Design and analysis of CRISPR-based underdominance toxin-antidote gene drives

Champer, J., S. E. Champer, I. Kim, A. G. Clark and P. W. Messer,  bioRxiv,  861435:861435. 2019.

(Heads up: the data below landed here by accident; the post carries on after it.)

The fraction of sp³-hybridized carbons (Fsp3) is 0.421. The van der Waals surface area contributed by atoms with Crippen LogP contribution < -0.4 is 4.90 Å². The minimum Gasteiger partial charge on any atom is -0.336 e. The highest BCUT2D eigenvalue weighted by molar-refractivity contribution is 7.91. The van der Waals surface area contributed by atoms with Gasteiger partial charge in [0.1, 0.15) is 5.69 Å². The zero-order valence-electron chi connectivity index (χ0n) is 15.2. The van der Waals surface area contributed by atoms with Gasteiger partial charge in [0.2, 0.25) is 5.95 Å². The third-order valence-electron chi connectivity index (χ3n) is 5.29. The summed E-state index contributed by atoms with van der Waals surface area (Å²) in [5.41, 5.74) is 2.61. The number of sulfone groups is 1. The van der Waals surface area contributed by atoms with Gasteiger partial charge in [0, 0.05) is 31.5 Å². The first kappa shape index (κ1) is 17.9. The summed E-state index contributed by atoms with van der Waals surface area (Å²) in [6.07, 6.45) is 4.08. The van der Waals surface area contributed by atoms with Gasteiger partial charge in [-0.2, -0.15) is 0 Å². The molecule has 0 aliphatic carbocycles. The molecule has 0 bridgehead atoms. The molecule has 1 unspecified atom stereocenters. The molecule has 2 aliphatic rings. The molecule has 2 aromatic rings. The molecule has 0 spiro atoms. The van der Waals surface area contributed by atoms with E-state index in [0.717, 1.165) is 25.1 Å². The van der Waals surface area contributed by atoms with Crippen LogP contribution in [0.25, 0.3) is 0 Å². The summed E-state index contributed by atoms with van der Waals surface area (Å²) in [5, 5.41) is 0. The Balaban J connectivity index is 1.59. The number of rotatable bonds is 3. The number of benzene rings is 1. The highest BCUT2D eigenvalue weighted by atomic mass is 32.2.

CRISPR gene drive systems offer a mechanism for transmitting a desirable transgene throughout a population for purposes ranging from vector-borne disease control to invasive species suppression. In this simulation study, we model and assess the performance of several CRISPR-based underdominance gene drive constructs employing toxin-antidote principles. These drives disrupt the wild-type version of an essential gene using a CRISPR nuclease (the toxin) while simultaneously carrying a recoded version of the gene (the antidote). Drives of this nature allow for releases that could be potentially confined to a desired geographic location. This is because such drives have a nonzero invasion threshold frequency, referring to the critical frequency required for the drive to spread through the population. We model drives which target essential genes that are either haplosufficient or haplolethal, using nuclease promoters with expression restricted to the germline, promoters that additionally result in cleavage activity in the early embryo from maternal deposition, and promoters that have ubiquitous somatic expression. We also study several possible drive architectures, considering both “same-site” and “distant-site” systems, as well as several reciprocally targeting drives. Together, these drive variants provide a wide range of invasion threshold frequencies and options for both population modification and suppression. Our results suggest that CRISPR toxin-antidote underdominance drive systems could allow for the design of highly flexible and potentially confinable gene drive strategies.